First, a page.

Thank you for considering, and please let me know if it makes sense to meet.
Powderhook PRO users can now implement the Powderhook Event API, a first of its kind, nationwide, outdoor event dataset.
R3 (recruitment, retention, and reactivation) has become a hot topic in the outdoor industry. And while events play a significant role in the adoption sequence, it’s not often that outdoor events are visible in places new people think to look. According to Powderhook CEO, Eric Dinger, the Events API is a step toward solving this problem. “Fundraising banquets, family fishing nights, and countless other types of events are great ways to recruit, retain, and reactivate hunters, anglers, and recreational shooters. But in order for events to reach their potential as an R3 tool, we have to get outdoor events into the mix of other things people can do with their time. Through this API the outdoor industry is now able to list their events alongside things like concerts, plays, sports tournaments, and other options. And, because of its open architecture, any brand, fish and wildlife agency, or organization can begin promoting all the events in their area, rather than just their own.”
In total, over 9,000 hunting, shooting, fishing, and conservation events are accessible via the API. Event hosts include major NGOs, such as Ducks Unlimited and National Wild Turkey Federation, state agencies, and businesses. New events are added every day via integrations with our partners, scrapers, and APIs. Once the API is implemented, no additional development time or support resources are required to keep it up-to-date.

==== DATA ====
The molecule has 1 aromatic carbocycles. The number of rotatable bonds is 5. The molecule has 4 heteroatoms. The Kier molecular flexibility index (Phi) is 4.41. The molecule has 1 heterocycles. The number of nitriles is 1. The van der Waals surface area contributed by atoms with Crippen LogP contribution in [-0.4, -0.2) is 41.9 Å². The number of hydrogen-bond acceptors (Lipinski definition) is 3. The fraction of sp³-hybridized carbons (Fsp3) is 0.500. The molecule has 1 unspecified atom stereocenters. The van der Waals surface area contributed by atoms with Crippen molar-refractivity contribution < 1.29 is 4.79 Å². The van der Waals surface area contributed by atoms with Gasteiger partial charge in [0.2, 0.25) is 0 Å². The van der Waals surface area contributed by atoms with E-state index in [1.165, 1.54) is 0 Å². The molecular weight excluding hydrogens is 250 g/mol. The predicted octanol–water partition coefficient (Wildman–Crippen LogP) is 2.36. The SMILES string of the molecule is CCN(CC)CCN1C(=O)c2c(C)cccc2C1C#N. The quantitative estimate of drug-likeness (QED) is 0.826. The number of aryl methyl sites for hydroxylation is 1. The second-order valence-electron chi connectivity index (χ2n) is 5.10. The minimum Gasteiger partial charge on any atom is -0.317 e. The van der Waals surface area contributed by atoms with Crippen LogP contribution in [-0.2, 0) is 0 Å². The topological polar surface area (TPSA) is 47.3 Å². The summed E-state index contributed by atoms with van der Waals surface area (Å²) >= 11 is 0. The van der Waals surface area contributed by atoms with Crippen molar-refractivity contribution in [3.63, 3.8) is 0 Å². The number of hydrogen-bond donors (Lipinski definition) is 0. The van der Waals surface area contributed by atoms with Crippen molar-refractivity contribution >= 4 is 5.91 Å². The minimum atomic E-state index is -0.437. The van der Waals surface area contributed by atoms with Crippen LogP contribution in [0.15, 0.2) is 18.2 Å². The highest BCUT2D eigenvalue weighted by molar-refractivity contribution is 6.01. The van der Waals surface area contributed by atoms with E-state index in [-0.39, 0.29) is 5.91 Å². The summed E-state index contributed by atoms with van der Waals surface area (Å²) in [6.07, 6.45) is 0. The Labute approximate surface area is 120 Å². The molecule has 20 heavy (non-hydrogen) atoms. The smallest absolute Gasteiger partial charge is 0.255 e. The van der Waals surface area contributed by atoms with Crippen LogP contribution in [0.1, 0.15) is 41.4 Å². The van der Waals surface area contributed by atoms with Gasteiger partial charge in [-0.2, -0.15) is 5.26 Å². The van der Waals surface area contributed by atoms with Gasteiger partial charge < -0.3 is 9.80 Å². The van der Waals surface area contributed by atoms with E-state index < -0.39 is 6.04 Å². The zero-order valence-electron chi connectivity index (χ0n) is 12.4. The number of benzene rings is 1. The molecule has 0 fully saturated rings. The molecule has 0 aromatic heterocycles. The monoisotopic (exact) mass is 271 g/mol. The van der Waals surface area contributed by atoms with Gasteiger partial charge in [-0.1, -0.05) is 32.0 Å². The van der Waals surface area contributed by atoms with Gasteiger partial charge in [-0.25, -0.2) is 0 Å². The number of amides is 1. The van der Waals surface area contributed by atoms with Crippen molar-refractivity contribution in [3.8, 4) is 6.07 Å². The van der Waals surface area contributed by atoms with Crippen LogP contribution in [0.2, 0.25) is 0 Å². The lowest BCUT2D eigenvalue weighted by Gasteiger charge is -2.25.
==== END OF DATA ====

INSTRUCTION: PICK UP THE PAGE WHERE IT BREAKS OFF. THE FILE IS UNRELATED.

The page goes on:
There are many uses for the Powderhook API:
Web developers can implement a calendar containing events from hundreds of sources.
State agencies can map all the events happening in their state as part of their R3 effort.
Businesses can create a calendar of events happening near their location(s).
Non-government organizations can aid their members in finding other things to do in their local area.
We’re betting the company on a completely unique way of making money. If it works, everyone wins.
A Letter from our founder, Eric Dinger
If you’ve been a part of Powderhook for awhile, you know we’ve set out to build something transformative in the name of our mission, “Access for All.” Figuring out how to do that in a way that’s good for everyone, and pays the bills, has been the challenge of a lifetime. Today I want to share with you the vision we believe gets to the heart of solving the outdoor industry’s most significant problem.
What’s the right lure to use to catch walleyes at Oak Lake this afternoon? I want my son to catch his first fish, where around town should we go to have the best chance tomorrow? Who’s the best person to talk to in the Cabela’s archery department? Are the turkeys responding to calls today? Anyone know when the next field day is happening for hunter safety?
No matter your experience level, these are the questions that stand between you and a better day afield. Discipline-specific, local, and current information – that’s the stuff that can help you have a better day as a hunter, angler or shooter. It’s why we stop at the tackle shop when go fishing, and it’s the reason hunters scour local message boards for a tidbit before a hunt. Having better days afield is the best predictor of more days afield – if it’s fun you’ll do it more. And, more days afield solves the 887 billion-dollar outdoor industry’s biggest problem; a shrinking percentage of the US population hunt or fish, and those that do go less often than they once did.